Why is change so scary?

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Why is it that any impactful self-help program starts with admittance?

Well, from what I’ve researched, it’s getting past the denial that you have a problem to begin with. As a brain-base leadership coach, I’m contacted all the time by decision makers who have some type of organizational people problem. I don’t want to give the illusion that the inquiry into our services means we have a rush of managers taking that monumental step.

The truth is most callers are a lot more comfortable planning an intervention for some other member of their team than themselves. As I listen patiently, I recognize that the contact person is ill prepared for our data that supports the most common oversight. The majority of the time we see that the cause of unrest usually begins at the top. A scary truth that typically burns a bit when introduced on first contact. Instead, I can only hope that as a direct witness to another person’s coaching process, they come to the realization that there is a whole lot more to the organizational monster we call disengagement.scary-thoughts-in-head

That doesn’t mean that once I’ve lead them to the proverbial water, I can get them to drink. So why is change so hard to accomplish, even when it’s clearly in the best interest of the company’s well being? For the purpose of this blog, I’m not going to get into the anatomy of the brain, but suffice it say, this 3lb muscle loves the status quo.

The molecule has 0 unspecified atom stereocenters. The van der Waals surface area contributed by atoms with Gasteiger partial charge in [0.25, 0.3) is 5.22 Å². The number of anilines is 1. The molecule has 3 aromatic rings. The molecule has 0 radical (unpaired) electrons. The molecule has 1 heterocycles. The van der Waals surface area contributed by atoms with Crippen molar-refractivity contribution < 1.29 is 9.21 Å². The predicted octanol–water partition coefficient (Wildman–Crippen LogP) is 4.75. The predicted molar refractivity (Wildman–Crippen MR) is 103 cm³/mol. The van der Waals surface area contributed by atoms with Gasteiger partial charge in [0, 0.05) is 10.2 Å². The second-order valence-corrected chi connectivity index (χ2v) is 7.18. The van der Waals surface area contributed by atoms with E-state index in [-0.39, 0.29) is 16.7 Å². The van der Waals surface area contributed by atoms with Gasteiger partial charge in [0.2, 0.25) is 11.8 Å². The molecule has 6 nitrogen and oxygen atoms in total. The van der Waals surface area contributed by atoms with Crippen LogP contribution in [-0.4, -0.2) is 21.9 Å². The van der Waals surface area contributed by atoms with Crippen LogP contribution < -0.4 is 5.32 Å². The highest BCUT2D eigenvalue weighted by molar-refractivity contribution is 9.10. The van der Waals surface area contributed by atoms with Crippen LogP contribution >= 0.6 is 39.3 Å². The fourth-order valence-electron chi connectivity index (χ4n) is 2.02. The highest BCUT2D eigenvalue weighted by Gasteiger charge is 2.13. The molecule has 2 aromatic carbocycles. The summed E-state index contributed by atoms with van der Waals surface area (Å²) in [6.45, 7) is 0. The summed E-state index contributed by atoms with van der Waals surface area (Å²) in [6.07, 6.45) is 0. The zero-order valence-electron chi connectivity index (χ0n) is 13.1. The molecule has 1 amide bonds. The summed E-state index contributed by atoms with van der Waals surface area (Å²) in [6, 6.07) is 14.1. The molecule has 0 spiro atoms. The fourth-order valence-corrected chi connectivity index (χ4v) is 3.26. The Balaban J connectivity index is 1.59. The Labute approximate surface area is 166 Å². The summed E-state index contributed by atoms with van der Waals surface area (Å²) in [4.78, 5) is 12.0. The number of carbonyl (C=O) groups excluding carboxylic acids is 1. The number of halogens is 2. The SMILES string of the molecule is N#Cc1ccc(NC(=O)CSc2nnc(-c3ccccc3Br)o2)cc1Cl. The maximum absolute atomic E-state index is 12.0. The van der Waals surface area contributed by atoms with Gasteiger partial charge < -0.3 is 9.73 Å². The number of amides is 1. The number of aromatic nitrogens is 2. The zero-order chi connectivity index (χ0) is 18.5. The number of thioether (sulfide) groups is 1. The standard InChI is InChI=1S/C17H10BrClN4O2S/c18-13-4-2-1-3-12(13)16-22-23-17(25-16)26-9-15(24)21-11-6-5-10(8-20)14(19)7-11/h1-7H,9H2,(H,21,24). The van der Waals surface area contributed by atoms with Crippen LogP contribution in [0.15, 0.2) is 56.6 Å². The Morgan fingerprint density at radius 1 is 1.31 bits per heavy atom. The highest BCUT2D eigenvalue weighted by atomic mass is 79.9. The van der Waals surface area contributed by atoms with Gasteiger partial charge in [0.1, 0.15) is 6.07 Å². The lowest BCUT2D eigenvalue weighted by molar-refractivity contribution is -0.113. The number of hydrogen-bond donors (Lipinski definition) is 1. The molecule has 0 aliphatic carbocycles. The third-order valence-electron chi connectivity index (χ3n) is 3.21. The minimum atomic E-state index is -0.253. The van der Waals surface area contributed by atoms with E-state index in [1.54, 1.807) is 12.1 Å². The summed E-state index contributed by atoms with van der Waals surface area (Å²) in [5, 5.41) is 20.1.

It’s basic brain functioning for the organ to be uncomfortable with change.

Human’s develop behaviors that are stored in our unconscious and act as our auto pilot. Trying to change the hardwiring that we’ve built over time is extremely difficult, which is why new concepts may cause an error message in our brain. These error messages can push people to become emotional. Once emotions set in, they can overcome one’s ability to be rational, and animal instincts take over. That means one thing. Big time fear erupts and eliminates the capacity or opportunity for higher learning. Now let’s think of this natural occurrence in terms of organizational or professional development… You can certainly understand how and why employees are not doing the happy dance.

Old habits may feel impossible to drive out of employee behavior, seeming as natural as breathing. But by shifting ingrained thinking in an organization with visible expectations, and encouraging the investigation of how our brain makes decisions, one can begin to turn that organizational monster into a productive counterpart. The first step is admittance.

So is the fear of change all in our head? You betcha!


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